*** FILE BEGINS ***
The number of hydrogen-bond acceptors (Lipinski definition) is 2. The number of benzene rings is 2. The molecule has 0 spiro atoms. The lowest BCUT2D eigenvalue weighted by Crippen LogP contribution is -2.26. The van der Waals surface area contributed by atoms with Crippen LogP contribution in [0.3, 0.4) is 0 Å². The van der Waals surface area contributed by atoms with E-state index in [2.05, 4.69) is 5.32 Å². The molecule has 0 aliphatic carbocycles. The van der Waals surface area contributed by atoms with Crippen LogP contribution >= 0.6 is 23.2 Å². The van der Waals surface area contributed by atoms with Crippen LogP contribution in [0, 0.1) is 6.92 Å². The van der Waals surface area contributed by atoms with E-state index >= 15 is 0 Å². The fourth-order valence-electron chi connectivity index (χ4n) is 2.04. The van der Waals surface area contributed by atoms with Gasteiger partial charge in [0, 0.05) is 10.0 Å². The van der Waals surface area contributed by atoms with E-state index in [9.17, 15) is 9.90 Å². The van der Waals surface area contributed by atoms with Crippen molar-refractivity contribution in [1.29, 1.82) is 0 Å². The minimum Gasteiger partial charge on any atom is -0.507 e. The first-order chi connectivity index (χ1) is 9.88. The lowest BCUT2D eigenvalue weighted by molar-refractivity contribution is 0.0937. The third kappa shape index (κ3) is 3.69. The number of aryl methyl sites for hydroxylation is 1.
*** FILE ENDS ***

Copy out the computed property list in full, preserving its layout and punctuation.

The number of hydrogen-bond acceptors (Lipinski definition) is 2. The number of benzene rings is 2. The molecule has 0 spiro atoms. The lowest BCUT2D eigenvalue weighted by Crippen LogP contribution is -2.26. The van der Waals surface area contributed by atoms with Crippen LogP contribution in [0.3, 0.4) is 0 Å². The van der Waals surface area contributed by atoms with E-state index in [2.05, 4.69) is 5.32 Å². The molecule has 0 aliphatic carbocycles. The van der Waals surface area contributed by atoms with Crippen LogP contribution >= 0.6 is 23.2 Å². The van der Waals surface area contributed by atoms with Crippen LogP contribution in [0, 0.1) is 6.92 Å². The van der Waals surface area contributed by atoms with E-state index >= 15 is 0 Å². The fourth-order valence-electron chi connectivity index (χ4n) is 2.04. The van der Waals surface area contributed by atoms with Gasteiger partial charge in [0, 0.05) is 10.0 Å². The van der Waals surface area contributed by atoms with E-state index in [9.17, 15) is 9.90 Å². The van der Waals surface area contributed by atoms with Crippen molar-refractivity contribution in [1.29, 1.82) is 0 Å². The minimum Gasteiger partial charge on any atom is -0.507 e. The first-order chi connectivity index (χ1) is 9.88. The lowest BCUT2D eigenvalue weighted by molar-refractivity contribution is 0.0937. The third kappa shape index (κ3) is 3.69. The number of aryl methyl sites for hydroxylation is 1.